Unlike shiny, symmetrical mass-market varietals, heirloom apples are often mottled, lumpy, and specialized. A pie apple might taste lousy raw; a jam apple might not work for cider. But the black sheep of the apple family are making a comeback. Some Maine growers kept heirloom trees over the years, harvesting small quantities of apples with names like Chenango Strawberry, Hubbardston Nonesuch, and Esopus Spitzenburg, and have now added more as demand grows through local markets and CSAs. A few years ago, the Maine Organic Farmers and Gardeners Association started a living catalog of heirlooms at its Maine Heritage Orchard. Now, the orchard hosts hundreds of species, and its staff scours the state for others growing in uncultivated enclaves. Visitors can taste the fruits of their labors at MOFGA’s Great Maine Apple Day on October 14.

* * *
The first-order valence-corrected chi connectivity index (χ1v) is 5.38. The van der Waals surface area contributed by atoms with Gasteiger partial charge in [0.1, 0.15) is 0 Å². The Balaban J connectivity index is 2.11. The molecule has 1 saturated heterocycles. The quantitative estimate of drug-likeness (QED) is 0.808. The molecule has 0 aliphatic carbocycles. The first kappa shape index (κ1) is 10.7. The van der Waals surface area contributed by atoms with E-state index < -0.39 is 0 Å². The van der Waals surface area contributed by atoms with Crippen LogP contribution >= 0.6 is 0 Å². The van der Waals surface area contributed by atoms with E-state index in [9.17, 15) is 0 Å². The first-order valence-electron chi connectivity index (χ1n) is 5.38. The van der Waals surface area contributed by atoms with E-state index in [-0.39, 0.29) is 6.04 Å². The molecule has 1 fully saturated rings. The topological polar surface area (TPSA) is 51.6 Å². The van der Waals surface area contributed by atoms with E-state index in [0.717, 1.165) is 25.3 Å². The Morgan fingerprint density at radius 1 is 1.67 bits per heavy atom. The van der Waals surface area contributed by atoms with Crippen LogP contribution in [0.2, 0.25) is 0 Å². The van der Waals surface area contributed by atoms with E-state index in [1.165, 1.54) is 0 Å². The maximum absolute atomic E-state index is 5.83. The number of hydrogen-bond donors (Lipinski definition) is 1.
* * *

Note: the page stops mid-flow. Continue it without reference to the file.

Common Ground Education Center, 294 Crosby Brook Rd., Unity. 207-568-4142.